A new competition featuring synchronized dancing will take place Friday night as a way to strengthen ties between traditional Greek sororities and the historically black and Hispanic Greeks.
The first Panhellenic Strolloff will involve six competing sororities- Delta Delta Delta, Alpha Delta Pi, Delta Phi Epsilon, Delta Gamma, Kappa Kappa Gamma and Zeta Tau Alpha.
Hosted by the fraternity Sigma Lambda Beta, the event will take place Friday at 7:30 p.m. at the Rathskeller.
“We decided to have this event as a way to bring organizations together that don’t usually come together,” said Luis Sierra, vice president of programming and chair of the strolloff. “We thought it was something good and something else to foster the Greek community.”
The University of Florida has successfully put on this event for the past two years and now the Betas at UM are planning on making this an annual event.
Strolling is a ritualistic type of dance in which members perform a synchronized dance typically in a straight line of four to eight members.
There are many versions of how strolling originated, one of which dates back to the slave era in America. When slaves would attempt to escape, they would form a single file line, each person stepping into the exact footprint of the person ahead, so it would appear as if only one slave had escaped.
Strolling was introduced to colleges by black Greek organizations in the early 20th century.
Today it is often referred to as “party walking” because of the forward movement through a club, with members performing the same dance moves in a line with a lot of repetition. The moves are very deliberate with high energy.
This form of dance carries a sense of pride among the black and Hispanic Greek community. By teaching the historically white sororities to stroll, the Betas are teaching them about their past while enabling them to take part in their future.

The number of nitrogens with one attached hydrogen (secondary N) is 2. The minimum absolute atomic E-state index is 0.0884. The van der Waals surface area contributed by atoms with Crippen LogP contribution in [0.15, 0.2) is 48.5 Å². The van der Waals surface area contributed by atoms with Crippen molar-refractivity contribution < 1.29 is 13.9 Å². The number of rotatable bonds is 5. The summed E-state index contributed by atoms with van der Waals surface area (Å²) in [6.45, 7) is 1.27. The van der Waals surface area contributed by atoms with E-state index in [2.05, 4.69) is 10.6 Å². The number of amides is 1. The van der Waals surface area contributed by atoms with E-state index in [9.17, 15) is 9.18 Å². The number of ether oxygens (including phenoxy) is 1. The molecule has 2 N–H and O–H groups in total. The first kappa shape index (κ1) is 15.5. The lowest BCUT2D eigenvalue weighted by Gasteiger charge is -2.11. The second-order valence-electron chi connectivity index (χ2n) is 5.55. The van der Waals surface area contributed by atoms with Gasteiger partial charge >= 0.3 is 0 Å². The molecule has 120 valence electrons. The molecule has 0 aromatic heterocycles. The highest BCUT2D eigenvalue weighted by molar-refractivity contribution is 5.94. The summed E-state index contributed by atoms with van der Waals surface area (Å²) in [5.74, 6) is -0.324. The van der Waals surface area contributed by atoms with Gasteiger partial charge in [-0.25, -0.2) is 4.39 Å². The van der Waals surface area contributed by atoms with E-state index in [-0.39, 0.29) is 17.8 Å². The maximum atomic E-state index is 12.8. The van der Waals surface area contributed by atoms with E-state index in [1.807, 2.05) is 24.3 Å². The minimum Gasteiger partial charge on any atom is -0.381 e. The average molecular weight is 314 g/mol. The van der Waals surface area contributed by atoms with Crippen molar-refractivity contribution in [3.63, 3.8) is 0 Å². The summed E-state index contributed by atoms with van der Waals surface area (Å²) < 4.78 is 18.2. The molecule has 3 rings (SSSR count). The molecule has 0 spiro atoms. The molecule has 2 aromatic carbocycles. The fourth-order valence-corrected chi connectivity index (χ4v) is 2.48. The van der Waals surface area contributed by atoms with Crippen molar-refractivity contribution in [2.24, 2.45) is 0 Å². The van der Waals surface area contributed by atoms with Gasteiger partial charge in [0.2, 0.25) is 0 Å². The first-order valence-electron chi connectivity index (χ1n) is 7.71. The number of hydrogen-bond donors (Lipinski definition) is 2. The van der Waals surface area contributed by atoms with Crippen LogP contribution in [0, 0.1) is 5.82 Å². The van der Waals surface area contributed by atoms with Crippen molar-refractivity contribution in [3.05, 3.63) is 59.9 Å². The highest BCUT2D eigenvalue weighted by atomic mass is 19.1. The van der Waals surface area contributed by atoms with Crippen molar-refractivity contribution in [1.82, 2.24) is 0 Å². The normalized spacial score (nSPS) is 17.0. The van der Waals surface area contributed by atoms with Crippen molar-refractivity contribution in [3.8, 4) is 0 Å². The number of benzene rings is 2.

“It is a medium to bring people together in a social environment,” said Miguel Velasco, vice president of communications for Beta. “If the girls see other fraternities or sororities stepping or strolling in the UC breezeway, they can plug in their iPod and join in. It’s a good way to promote relationships with other Greeks and just get out there and have fun.”
Unity is stressed among the Greek community; however, it is not often that members of sororities and fraternities get involved outside of their council. UM has four different councils, each fraternity and sorority belonging to one.
The Interfraternity Council (IFC) has 13 members, six of which have houses on campus; the Multiethnic Greek Council (MGC) has three fraternities and two sororities; the National Panhellenic Council, Inc. (NPHC) has four sororities and four fraternities each that are rooted in African-American culture; and the Panhellenic Association consists of seven sororities which all have suites in the Panhellenic Building.
“We hope to bring members of different councils together through this experience,” Sierra said. “People don’t think that mainstream and minority Greeks have a lot in common, but we’re all Greek.”
Admission fees are $10 per person participating in the stroll, with four to eight people per team. Attendees can get in for free.
All of the money that will be earned, through admissions fees as well as donations, will be donated to the winning sorority’s philanthropy. The Betas hope to raise $500 and bring awareness to the different causes that each sorority supports.
Judges of this event are still being finalized and will be announced in the beginning of the week.
The sororities of the Panhellenic Association are very excited about participating in the strolloff and have been practicing for the past two weeks in preparation.
Each sorority will have a maximum of five minutes to stroll, with no limit on the number of songs they can use.
“We’re going to come up with new and unique ways to collaborate in the future,” said Steven Sainvil, vice president of finance for Beta. “This is the first of many great things to come.”
Rebecca Zimmer may be contacted at firstname.lastname@example.org.